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A brief history of bankruptcy among tech pioneers

Anthony Levandowski has joined an exclusive group of tech executives who've sought bankruptcy protection.

Anthony Levandowski

Former Uber engineer Anthony Levandowski is the latest tech exec to land in deep personal debt.

Photo: Justin Sullivan/Getty Images

Technology has created many, many personal fortunes. It has also landed a small group of entrepreneurs and technologists deep in personal debt.

Anthony Levandowski, Uber's former head of self-driving technology, filed for bankruptcy protection on Wednesday after a court ordered him to pay $179 million to Google. Levandowski, who was previously an engineer at Google's Waymo, had been accused of breaching his contract, stealing more than 14,000 documents, and unfairly poaching colleagues when he started Otto, which was ultimately acquired by Uber. Levandowski also faces criminal charges.

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An Uber filing with the U.S. Securities and Exchange Commission this week states that Levandowski's contract indemnifies him, but says "whether Uber is ultimately responsible for such indemnification is subject to a dispute between the company and Levandowski." That's likely why Levandowski filed for Chapter 11 bankruptcy, which will allow him to negotiate his debts. Levandowski's bankruptcy petition reports between $50 million and $100 million in assets, but between $100 million and $500 million in liabilities.

In filing for bankruptcy, Levandowski joins an exclusive group of tech executives who have given their accountants sleepless nights. Though most startup failures don't end in personal bankruptcy — liability typically tends to remain with a company, rather than an individual — there are some notable examples of entrepreneurs seeing it all go wrong. Here are some of the biggest.

Jia Yueting, founder of LeEco and Faraday Future

Chinese entrepreneur Jia Yueting found success with LeEco, the Chinese tech group that makes everything from phones to streaming services. But when LeEco failed to pay its debts in 2017, a Shanghai court froze Jia's accounts. Shortly thereafter, Jia left for the U.S. to work on Faraday Future, his electric car company.

Faraday never got further than a concept car and struggled financially. Jia spent $900 million of his own money on the company and raised $2 billion from Evergrande. But after the money ran out, Jia stepped down as CEO. He was on the hook for $3.6 billion in debt and filed for bankruptcy.

His troubles didn't end there. In October 2019, the U.S. Department of Justice accused him of "engaging in dishonest behavior" during Faraday's bankruptcy proceedings, and last month the company's former general counsel sued him. Last week, though, Jia reportedly filed an agreement with his creditors, which may finally bring the bankruptcy procedure to an end.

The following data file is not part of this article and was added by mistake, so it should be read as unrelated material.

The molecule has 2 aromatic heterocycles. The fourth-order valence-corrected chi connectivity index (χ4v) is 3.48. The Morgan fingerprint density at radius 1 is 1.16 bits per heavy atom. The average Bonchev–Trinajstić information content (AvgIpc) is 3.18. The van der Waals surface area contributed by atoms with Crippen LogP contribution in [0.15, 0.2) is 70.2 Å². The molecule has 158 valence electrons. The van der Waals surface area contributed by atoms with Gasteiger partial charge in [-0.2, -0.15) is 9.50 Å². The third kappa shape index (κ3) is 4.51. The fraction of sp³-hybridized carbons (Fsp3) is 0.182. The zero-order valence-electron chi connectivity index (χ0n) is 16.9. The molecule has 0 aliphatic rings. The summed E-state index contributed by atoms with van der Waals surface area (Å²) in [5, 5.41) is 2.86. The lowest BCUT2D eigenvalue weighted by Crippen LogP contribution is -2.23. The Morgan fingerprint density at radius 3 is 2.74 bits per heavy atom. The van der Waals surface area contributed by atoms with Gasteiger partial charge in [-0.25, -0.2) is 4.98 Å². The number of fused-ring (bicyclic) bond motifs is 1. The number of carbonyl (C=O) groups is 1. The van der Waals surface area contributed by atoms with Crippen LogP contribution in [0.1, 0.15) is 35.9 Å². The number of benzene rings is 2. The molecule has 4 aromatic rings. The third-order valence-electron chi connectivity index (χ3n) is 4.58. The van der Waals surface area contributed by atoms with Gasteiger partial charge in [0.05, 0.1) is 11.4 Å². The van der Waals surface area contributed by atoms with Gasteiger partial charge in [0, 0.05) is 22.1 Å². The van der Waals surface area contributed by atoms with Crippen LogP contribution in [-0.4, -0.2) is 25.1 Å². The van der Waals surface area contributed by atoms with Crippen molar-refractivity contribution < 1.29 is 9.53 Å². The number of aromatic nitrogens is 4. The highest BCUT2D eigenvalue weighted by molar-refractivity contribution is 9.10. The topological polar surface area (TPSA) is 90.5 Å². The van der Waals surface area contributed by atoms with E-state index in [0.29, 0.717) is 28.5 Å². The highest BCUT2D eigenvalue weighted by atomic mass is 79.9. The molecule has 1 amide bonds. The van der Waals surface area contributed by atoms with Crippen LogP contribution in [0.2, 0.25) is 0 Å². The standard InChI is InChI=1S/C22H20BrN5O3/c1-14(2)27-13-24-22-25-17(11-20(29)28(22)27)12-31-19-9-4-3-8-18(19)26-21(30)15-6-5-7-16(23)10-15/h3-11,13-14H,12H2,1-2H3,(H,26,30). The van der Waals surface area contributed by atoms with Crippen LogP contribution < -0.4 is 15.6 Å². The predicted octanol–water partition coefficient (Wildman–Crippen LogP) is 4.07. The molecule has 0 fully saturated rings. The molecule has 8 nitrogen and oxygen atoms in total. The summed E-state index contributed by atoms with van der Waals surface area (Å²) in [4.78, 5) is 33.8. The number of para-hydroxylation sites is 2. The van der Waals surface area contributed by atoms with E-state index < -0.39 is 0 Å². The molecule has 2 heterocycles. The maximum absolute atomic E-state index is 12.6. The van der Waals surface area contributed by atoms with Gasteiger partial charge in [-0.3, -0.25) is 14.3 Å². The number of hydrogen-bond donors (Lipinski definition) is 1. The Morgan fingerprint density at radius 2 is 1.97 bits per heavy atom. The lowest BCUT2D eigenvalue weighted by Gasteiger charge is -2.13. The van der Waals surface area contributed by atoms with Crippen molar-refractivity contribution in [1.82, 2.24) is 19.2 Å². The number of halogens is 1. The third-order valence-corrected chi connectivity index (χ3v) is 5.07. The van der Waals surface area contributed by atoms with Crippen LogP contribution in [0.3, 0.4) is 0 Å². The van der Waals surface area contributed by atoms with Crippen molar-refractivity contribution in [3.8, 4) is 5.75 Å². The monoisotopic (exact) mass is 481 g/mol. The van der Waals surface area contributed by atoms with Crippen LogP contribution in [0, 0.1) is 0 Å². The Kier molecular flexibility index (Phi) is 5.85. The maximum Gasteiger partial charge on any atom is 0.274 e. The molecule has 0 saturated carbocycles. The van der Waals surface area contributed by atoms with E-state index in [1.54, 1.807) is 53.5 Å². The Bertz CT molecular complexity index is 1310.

Carl Lundström, The Pirate Bay backer

Swedish businessman Carl Lundström was born rich, the heir to the Wasabröd crisp bread fortune. After the company was sold to Sandoz, Lundström founded Rix Telecom, which provided services and equipment to The Pirate Bay, a Swedish peer-to-peer content-sharing site. In 2009, Lundström was convicted of copyright violations for funding the site and was sentenced to four months in prison, which he ended up serving under house arrest. Lundström and his three partners were collectively fined 46 million kronor, or around $7 million. Lundström paid just 233,000 kronor of those damages, and he likely will never pay the remainder; in 2012 he filed for personal bankruptcy.

Paul Moller, founder of Moller International

Engineer Paul Moller spent decades working on flying cars, most notably the Moller Skycar M400. A former professor at UC Davis, Moller claimed to have spent over $100 million producing the car and was once sued for fraud by the SEC (he settled for $50,000). Ultimately, his dreams never amounted to much, and in 2009 Moller declared bankruptcy. In 2017, the M400 was put up for auction on eBay, though it appears no one bought it. To add injury to insult, in 2019 two Skycar prototypes were destroyed in a fire.

Amir Golestan, founder of Micfo

Infrastructure-as-as-service company Micfo was thrust into the spotlight last year when the federal government brought wire-fraud charges against the company and its founder, Amir Golestan. The Justice Department's case, which is ongoing, alleges that Golestan created shell companies to trick the American Registry for Internet Numbers into assigning him 800,000 IP addresses. Golestan then sold those addresses, which are increasingly scarce, for up to $14 million, according to prosecutors.

When the charges were announced, Micfo's revenue dried up, and with personal debts also mounting, Golestan filed for bankruptcy in October 2019. In his filing Golestan stated he owed between $10 million and $50 million to more than 50 debtors including JP Morgan, South State Bank and the IRS.

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John Rogers, Founder of Pay By Touch

In many ways, John Rogers was a visionary, predicting a future where we'd all pay for things using biometric data such as fingerprints. Founded in 2002, his company Pay By Touch raised $340 million from investors. But after reportedly spending $8 million a month, the company — and Rogers — ended up bankrupt.
Image: Yuanxin

Yuanxin Technology doesn't hide its ambition. In the first line of its prospectus, the company says its mission is to be the "first choice for patients' healthcare and medication needs in China." But the road to winning the crowded China health tech race is a long one for this Tencent- and Sequoia-backed startup, even with a recent valuation of $4 billion, according to Chinese publication Lieyunwang. Here's everything you need to know about Yuanxin Technology's forthcoming IPO on the Hong Kong Stock Exchange.